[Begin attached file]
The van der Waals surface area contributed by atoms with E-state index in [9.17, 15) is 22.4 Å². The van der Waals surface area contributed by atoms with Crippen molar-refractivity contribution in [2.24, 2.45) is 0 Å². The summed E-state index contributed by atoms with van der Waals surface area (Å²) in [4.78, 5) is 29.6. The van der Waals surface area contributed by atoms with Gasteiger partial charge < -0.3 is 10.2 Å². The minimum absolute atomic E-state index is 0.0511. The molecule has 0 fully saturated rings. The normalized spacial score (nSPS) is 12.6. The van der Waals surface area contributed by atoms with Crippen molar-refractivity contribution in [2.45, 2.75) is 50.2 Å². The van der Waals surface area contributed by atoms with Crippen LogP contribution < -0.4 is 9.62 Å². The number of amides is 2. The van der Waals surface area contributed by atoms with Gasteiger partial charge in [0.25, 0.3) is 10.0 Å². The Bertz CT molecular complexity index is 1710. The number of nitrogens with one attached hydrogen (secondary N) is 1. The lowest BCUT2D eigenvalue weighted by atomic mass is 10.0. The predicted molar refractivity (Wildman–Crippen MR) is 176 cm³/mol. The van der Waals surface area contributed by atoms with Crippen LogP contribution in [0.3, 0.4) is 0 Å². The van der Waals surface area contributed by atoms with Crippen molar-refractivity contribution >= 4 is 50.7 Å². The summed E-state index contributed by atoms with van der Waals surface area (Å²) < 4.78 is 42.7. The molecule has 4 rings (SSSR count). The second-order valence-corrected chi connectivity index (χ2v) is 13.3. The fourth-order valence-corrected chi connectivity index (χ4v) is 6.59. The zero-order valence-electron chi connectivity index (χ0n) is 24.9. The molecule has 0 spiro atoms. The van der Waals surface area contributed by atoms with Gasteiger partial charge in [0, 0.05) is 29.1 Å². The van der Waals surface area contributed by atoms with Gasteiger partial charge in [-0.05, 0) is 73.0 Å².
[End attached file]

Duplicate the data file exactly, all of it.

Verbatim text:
The van der Waals surface area contributed by atoms with E-state index in [9.17, 15) is 22.4 Å². The van der Waals surface area contributed by atoms with Crippen molar-refractivity contribution in [2.24, 2.45) is 0 Å². The summed E-state index contributed by atoms with van der Waals surface area (Å²) in [4.78, 5) is 29.6. The van der Waals surface area contributed by atoms with Gasteiger partial charge < -0.3 is 10.2 Å². The minimum absolute atomic E-state index is 0.0511. The molecule has 0 fully saturated rings. The normalized spacial score (nSPS) is 12.6. The van der Waals surface area contributed by atoms with Crippen molar-refractivity contribution in [2.45, 2.75) is 50.2 Å². The van der Waals surface area contributed by atoms with Crippen LogP contribution < -0.4 is 9.62 Å². The number of amides is 2. The van der Waals surface area contributed by atoms with Gasteiger partial charge in [0.25, 0.3) is 10.0 Å². The Bertz CT molecular complexity index is 1710. The number of nitrogens with one attached hydrogen (secondary N) is 1. The lowest BCUT2D eigenvalue weighted by atomic mass is 10.0. The predicted molar refractivity (Wildman–Crippen MR) is 176 cm³/mol. The van der Waals surface area contributed by atoms with Crippen LogP contribution in [0.3, 0.4) is 0 Å². The van der Waals surface area contributed by atoms with Crippen molar-refractivity contribution >= 4 is 50.7 Å². The summed E-state index contributed by atoms with van der Waals surface area (Å²) < 4.78 is 42.7. The molecule has 4 rings (SSSR count). The second-order valence-corrected chi connectivity index (χ2v) is 13.3. The fourth-order valence-corrected chi connectivity index (χ4v) is 6.59. The zero-order valence-electron chi connectivity index (χ0n) is 24.9. The molecule has 0 spiro atoms. The van der Waals surface area contributed by atoms with Gasteiger partial charge in [0, 0.05) is 29.1 Å². The van der Waals surface area contributed by atoms with Gasteiger partial charge in [-0.05, 0) is 73.0 Å².